Avoid these social media mistakes when job searching
Social media helps your job search in many ways, from profiling your expertise to finding out about new opportunities, but if you’re not careful it can also hinder your chance of securing your ideal job.
Most jobseekers are sensible enough not to talk negatively about their current employer, colleagues or customers on social media, but do you also check for discrepancies between your offline CV and online profile, take care not to post anything that could be deemed inappropriate and watch the timings of your posts and connection requests? If not, you could be ruining your job search.
Align your CV and profile
More candidates are being weeded out of shortlists because of discrepancies that show up between their social media accounts and offline CV. It’s vital that your online presence and LinkedIn information matches what’s in your CV. If not, at the very least you’ll be asked thorough and specific questions in an interview. At worst, and we have seen this happen, you’ll be removed from the shortlist.
Even if the discrepancy is due to a genuine mistake rather than an attempt to cover something up, it makes you look like you don’t pay attention to detail and are prone to errors.
Posting inappropriate material
Yes privacy settings have come a long way, but it’s always safest to assume that anything you post online is accessible by recruiters and hiring managers. So, if you wouldn’t want a hiring manager to see it, don’t post it.
For example, a recent candidate had a marketing director role offer withdrawn when the employer read scathing postings she had made after receiving poor service from an organisation. The candidate had used swear words and even captured and posted screen shots of the conversations. This raised legal and privacy issues and the employer offering the job was alarmed about the appropriateness of that candidate’s communication.
Instead, you should be using social media to create a positive ‘brand’ you. For example, you can use Instagram to show your passion for your sector or industry and related interests. This could include your attendance at trade shows, events or networking groups, visits to relevant places, offices or facilities, use of new technology and examples of your work.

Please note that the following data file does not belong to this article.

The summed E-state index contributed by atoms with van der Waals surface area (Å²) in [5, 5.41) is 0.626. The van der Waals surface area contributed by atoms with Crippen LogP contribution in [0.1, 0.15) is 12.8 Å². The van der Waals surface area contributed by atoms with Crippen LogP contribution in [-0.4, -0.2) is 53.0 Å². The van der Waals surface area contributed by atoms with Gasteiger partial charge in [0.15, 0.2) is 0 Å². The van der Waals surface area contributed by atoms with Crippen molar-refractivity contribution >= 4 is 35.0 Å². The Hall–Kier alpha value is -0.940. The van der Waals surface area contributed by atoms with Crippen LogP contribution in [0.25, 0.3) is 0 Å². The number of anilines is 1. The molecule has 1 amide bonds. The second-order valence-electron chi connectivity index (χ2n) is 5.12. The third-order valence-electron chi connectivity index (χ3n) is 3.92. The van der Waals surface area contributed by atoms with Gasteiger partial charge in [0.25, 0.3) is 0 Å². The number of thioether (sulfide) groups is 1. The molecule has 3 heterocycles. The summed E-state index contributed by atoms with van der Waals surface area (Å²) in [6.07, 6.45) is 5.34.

Through Twitter you can demonstrate your interests and expertise. For example, tweet about a webinar you found informative or a new industry development you are passionate about.
Of course LinkedIn represents a large part of your personal brand so make relevant connections, join relevant groups, share relevant updates and update your profile regularly. You should also add links to your work throughout your profile.
Posting during work hours
If you’re about to interview for a job, the hiring manager is fully aware of your current employment circumstances. It doesn’t look very good when they do a social media search and see that you’re regularly posting at times they know you are at work. I’ve seen several cases where a hiring manager has refused to employ an otherwise good candidate because they have spent too much time on social media during work hours. It raises questions about a candidate’s focus.
Don’t connect until you are offered the job
I had a client who was taken aback when a candidate sent a LinkedIn connection and Facebook friend request to them – before they’d even had their interview. It makes sense to look at publicly available information on social media as part of your pre-interview research, such as to gain an understanding of the culture of the organisation or to read any published blogs or articles the interviewer may have written.
But there is a difference between researching in order to prepare for your interview and crossing the line from an enthusiastic job seeker to a pushy one. If you get the job by all means connect – on LinkedIn not Facebook – but until then it can make you seem presumptuous as you are implying a level of familiarity that doesn't exist.
So when it comes time for your next job search, make sure you sync your CV and online profile, keep all online posts and comments professional, do not post during standard working hours and don’t send a LinkedIn connection request until you are offered the job.